The New York State pension system, which oversees state employees and local police and fire departments outside of New York City, has turned down more 9/11 World Trade Center line-of-duty-disability claims that it has approved, according to testimony Nov. 15 by a State Senate panel. The system also covers the employees of the Port Authority.
Colleen Gardner, the Executive Deputy Comptroller for the New York State and Local Retirement System, told the Senate Committee on Civil Service and Pensions that out of 331 applications for WTC disability pensions equaling 75 percent of final average salary, tax-free, “100 of those applications are still being processed. 115 applications have been approved, 101 have been disapproved for medical reasons and 15 were disapproved for administrative reasons.”
A Growing Clamor
The public hearing in lower Manhattan was convened by State Sen. Martin Golden, the committee chair, after his office was inundated with complaints by public workers about delays in the processing of the WTC-linked disability claims, a high rate of denials and in some cases actual mistreatment of the applicants by the examining physicians. Lawyers representing the claimants say that both the delays and denials have a major impact on the ability of their clients to get the optimum economic-loss settlement that they and their family are entitled to from the Federally-endowed 9/11 Victims Compensation Fund.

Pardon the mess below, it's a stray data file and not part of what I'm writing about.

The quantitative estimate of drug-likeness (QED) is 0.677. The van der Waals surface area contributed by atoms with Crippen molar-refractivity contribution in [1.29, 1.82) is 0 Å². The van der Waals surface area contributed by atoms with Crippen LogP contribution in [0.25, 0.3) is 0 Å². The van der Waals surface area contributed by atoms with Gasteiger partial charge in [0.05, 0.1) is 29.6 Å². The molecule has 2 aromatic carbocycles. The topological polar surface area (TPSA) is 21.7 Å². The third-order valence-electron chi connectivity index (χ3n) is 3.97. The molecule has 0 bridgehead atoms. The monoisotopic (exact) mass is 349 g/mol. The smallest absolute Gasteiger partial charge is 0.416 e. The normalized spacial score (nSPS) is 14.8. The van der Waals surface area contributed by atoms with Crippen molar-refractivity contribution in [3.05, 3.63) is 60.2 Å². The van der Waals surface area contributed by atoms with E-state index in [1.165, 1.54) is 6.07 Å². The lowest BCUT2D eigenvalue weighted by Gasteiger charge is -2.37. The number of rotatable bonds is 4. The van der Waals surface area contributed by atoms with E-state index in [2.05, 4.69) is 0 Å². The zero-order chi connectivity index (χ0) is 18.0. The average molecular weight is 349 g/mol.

In 2005 Gov. George Pataki signed a bill which extended a legal presumption that public workers who were part of the 9/11 cleanup operations, and who later developed related diseases including cancer, respiratory illness, and certain skin ailments, would qualify for the three-quarter disability payment. To be eligible, a worker would have to have put in at least 40 hours at the lower Manhattan site. It also permitted civil servants to file for that three-quarter disability if they got sick after they retired.
“I find the denial numbers highly troubling,” Sen. Todd Kaminsky told Ms. Gardner. “They are basically one to one, and I just can’t imagine that one out of every two, whether it is a police officer in Nassau County or somewhere else, is wrong about their determination that they can’t work anymore.”